Te Ara o Nga Manu
13 April - 11 May 2019
Te Ara o Nga Manu, is inspired by a book of the same name that served as the starting point for the development of new forms that look at migratory birds. Mike Crawford has built a strong practice on a stunning sculptural vocabulary that creates a dialogue between vessel shapes and bird forms. A curve of a bowl or the line of a rim can in a single moment subtly suggest both. Mike has developed a unique style of restrained abstraction through which to explore the birds of Aotearoa, and glass as a historical material for vessels.
Please join us at the opening of Te Ara o Nga Manu, to celebrate this latest series with Mike on Saturday 13th April from 3-5pm.
Contact the gallery for more information and an e-catalogue.
Te Ara o Ngā Manu
This exhibition Te Ara o Ngā Manu took inspiration from the book Pathway of the Birds by Andrew Crowe. The book explores navigating achievements of Māori and Polynesian voyagers and gave me a new understanding of the processes of discovery and exploration that have occurred in the Pacific over the last 700 or so years. One aspect of the book that particularly resonated with me was Crowe's research describing how seafarers in the Pacific used the migration patterns of particular birds to ascertain the direction of possible land masses to the south and subsequently ways of returning as they migrate back north. It is this area of exploration that informed the name of Crowe's book, and subsequently my title for this exhibition Te Ara (the pathway) o Ngā Manu (of the birds).
Two land-based birds native to Aotearoa that I've looked to in this exhibition are the Koekoeā (Long-tailed Cuckoo) and the Pīpīwharauroa (Shining Cuckoo). Arriving in the spring and leaving in autumn these birds illuminated the possibilities of navigating around the Pacific at certain times of the year. The meaning of Pīpīwharauroa is 'bird of the long ocean journey' reflecting a Māori understanding of the long distances travelled by these birds.
Other migrating sea birds I've been considering are the Kuaka (Godwit), Tara (Arctic Tern) and the Kotaha (which is a Tuamotuan term for the Frigate bird). When departing from Aotearoa on their migratory route north, Kuaka are seen in considerable flocks that can number above a thousand. Even now it makes for a compelling sight, and even more so when considering the greater bird numbers that must have been seen by early travellers arriving around the 13th century. To those skilled in navigation, seeing these masses of birds departing would have led many to wonder where they might be heading on their journey. As the whakatauki says 'Kua kite te kōhanga Kuaka? (Who has seen the nest of the Kuaka?)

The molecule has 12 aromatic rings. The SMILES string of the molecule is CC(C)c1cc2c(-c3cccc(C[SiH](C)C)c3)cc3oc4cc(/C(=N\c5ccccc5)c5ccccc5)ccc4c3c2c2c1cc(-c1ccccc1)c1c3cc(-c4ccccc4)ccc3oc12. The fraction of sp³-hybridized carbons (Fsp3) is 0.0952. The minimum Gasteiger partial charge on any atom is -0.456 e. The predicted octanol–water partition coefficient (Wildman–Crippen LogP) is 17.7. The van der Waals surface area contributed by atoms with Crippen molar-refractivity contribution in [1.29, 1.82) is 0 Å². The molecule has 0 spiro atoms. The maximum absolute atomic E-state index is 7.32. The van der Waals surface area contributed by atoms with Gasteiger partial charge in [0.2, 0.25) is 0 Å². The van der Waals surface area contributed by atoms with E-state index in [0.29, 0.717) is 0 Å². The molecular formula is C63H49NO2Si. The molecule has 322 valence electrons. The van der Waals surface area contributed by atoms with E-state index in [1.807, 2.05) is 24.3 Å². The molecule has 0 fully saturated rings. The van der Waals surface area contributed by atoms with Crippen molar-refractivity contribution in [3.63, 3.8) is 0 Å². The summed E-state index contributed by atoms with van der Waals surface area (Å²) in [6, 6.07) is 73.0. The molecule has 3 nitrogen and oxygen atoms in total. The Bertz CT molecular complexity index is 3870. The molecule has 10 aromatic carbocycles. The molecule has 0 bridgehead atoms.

The Tara (Arctic Tern) is a less frequent visitor to our shores, although it is seen travelling from the Arctic to the Antarctic regions annually. Travelling up to 80,000km each year the travelling capabilities of these birds is astounding. The Kotaha (Frigate bird) is a familiar sight throughout the Pacific, but more rarely seen in Aotearoa. In the past Kotaha were used as land-finding birds, carried aboard waka for release as a way of determining whether land was nearby. Disinclined to land on water and wet their unoiled feathers, these birds would travel up to 100km to find land, otherwise returning to the vessel if none is near.
The vessel forms I've used in this exhibition are an extrapolation of my sculptural references to forms of waka and manu. While the Waka Huia is traditionally a container for housing treasured items, here I've looked at forms that might formally reflect the connection between the explorers and the migrating birds, which have provided inspiration and guidance for these voyagers. In these forms tail becomes prow, or the beak appears in both directions, symbolising journey cycles of voyage and return.
Mike Crawford, 2019